Cycle stunts wow fair-goers

Posted July 31, 2010, at 7:14 p.m.
Last modified Jan. 29, 2011, at 11:29 a.m.
Stunt bicyclist Mike Steidley jumps his mountain bike over Michael Noddin, 11, of East Millinocket on Saturday, July 31, 2010 at the Bangor State Fair. Steidley, 28, of North Haven, Conn., has won eight national mountain biking championships. He will demonstrate his skills at 5 and 9 p.m. daily through Tuesday in the Bangor Auditorium.              (Bangor Daily News/Judy Harrison)
Stunt bicyclist Mike Steidley jumps his mountain bike over Michael Noddin, 11, of East Millinocket on Saturday, July 31, 2010 at the Bangor State Fair. Steidley, 28, of North Haven, Conn., has won eight national mountain biking championships. He will demonstrate his skills at 5 and 9 p.m. daily through Tuesday in the Bangor Auditorium. (Bangor Daily News/Judy Harrison)

BANGOR, Maine — Michael Noddin can do bunny hops on the back wheel of his bicycle at home in East Millinocket, but the 11-year-old had never seen the kinds of stunts Mike Steidley performed Saturday the Bangor State Fair.

Steidley, 28, of New Haven, Conn., has won national championships in events sponsored by the National Off-Road Bicycle Association and the North American Trials Council. He has traveled to 23 countries and spends about 40 weekends a year performing at events similar to the fair.

Using several metal platforms and a steel frame that resembled a staircase, Steidley made his custom-designed mountain bike bounce, climb, leap, glide and even hang in the air for a few seconds in a 20-minute demonstration Saturday.

Midway through the show, Steidley called Michael out from his front-bleacher seat in the Bangor Auditorium and asked the son of Peter and Peggy Noddin to lie down on the floor. The bicyclist lifted up his front wheel and hopped over the thin, blond boy. Steidley then turned the bike around and charged toward Michael before lifting both wheels off the floor and sailing over him.

“It was freaky,” the boy said after the show, “but it was good.”

Michael said he did not think he would try jumping his bike over his friends anytime soon but would keep practicing his wheelies and bunny hops.

That is exactly how Steidley got started, he said after the show, practicing hopping over the curb in front of his house.

“I grew up riding bikes,” he said. “As I got older, I thought this would be a good way to travel and see the world.”

He also earned a bachelor’s degree in sports marketing from Southern Connecticut State University in New Haven. In addition to performing and competing, Steidley has his own firm, Marketing X Sports.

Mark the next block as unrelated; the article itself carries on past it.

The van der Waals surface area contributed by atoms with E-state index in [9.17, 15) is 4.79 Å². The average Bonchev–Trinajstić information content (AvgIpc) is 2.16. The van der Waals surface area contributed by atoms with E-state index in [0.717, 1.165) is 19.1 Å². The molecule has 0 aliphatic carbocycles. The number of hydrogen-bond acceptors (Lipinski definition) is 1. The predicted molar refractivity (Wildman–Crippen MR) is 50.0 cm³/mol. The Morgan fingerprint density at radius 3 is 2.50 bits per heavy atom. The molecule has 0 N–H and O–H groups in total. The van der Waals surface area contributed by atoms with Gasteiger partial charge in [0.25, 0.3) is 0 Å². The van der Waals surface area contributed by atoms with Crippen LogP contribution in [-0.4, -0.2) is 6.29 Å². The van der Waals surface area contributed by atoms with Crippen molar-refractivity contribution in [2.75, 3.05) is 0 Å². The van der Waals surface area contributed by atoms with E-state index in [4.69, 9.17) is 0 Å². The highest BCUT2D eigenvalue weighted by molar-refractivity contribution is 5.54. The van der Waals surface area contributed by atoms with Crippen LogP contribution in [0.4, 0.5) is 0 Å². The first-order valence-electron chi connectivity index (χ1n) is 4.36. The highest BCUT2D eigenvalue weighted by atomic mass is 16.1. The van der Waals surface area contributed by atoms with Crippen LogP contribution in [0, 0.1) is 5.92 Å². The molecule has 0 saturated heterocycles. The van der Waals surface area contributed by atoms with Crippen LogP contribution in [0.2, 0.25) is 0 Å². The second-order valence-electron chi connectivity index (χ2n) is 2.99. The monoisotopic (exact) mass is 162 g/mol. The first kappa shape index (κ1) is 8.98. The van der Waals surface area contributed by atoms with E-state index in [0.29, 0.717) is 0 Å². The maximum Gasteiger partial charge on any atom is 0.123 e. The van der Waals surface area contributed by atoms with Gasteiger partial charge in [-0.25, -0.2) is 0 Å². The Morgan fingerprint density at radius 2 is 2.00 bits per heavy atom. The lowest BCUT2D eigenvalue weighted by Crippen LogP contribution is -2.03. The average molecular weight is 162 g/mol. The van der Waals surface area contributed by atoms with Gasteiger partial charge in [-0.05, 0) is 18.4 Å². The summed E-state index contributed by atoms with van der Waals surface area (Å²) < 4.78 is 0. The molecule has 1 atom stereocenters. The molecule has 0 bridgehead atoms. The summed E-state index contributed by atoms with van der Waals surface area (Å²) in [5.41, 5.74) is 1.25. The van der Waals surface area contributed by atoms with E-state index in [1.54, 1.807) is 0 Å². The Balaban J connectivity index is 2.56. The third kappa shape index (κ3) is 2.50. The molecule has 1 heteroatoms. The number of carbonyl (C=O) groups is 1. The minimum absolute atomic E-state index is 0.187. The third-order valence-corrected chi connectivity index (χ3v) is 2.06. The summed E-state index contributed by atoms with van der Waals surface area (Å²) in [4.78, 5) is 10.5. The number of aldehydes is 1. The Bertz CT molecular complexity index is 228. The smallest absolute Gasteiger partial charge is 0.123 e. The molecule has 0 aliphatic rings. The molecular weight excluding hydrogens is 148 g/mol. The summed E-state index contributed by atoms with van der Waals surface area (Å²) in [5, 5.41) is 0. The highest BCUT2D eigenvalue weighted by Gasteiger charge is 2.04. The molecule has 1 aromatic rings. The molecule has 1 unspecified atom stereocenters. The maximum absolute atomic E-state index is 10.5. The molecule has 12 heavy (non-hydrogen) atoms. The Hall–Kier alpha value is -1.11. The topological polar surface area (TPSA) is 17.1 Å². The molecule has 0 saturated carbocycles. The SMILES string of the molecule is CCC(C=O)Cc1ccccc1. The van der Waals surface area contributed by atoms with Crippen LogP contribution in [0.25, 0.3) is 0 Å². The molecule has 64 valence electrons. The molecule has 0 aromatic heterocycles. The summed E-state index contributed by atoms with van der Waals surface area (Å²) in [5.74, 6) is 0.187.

His shows will be presented at 5 and 9 p.m. daily in the Bangor Auditorium through Tuesday.

Bass Park Director Mike Dyer on Thursday predicted the fair could draw 75,000 patrons over the 10-day event, if the sunny weather of the past few days persists.

He said late Sunday afternoon that 16,200 people attended the first two days of the fair compared with 17,100 last year.

In addition to Steidley, some of the new attractions this year are the Aussie Kingdom show, which features kangaroos and other Australian mammals, and Dave Smith, better known as the Human Cannonball.

“The Swampmaster [Jeff Quattrocchi] seems to really be packing the crowds in,” Dyer said Sunday, “but for sheer cute appeal, the kangaroos are winning hands down.”

Dyer said fair-goers can expect to see many of the things they have come to enjoy, including a massive midway coordinated by E.J. Dean of Fiesta Shows, but there also are some new attractions.

“For $10, I think this is the best deal around,” Dyer said.

Bangor State Fair organizers switched to a flat-fee structure last year and saw a huge spike in attendance. The fee includes admittance to the fair, access to all shows and unlimited rides.

For the first time, the Bangor State Fair has a smoke-free midway. Dyer said smoking kiosks have been set up to keep smokers away from other fair-goers while they are smoking.

“People seem resigned to them,” he said Sunday of the smoking areas. “We spend more time answering questions about where they are than in directing people to them because they are smoking where they shouldn’t be.”

The fair, which runs through Sunday, opens at 2 p.m. weekdays and noon on weekends.

On the Web: www.bangorstatefair.com and www.mikested.com.

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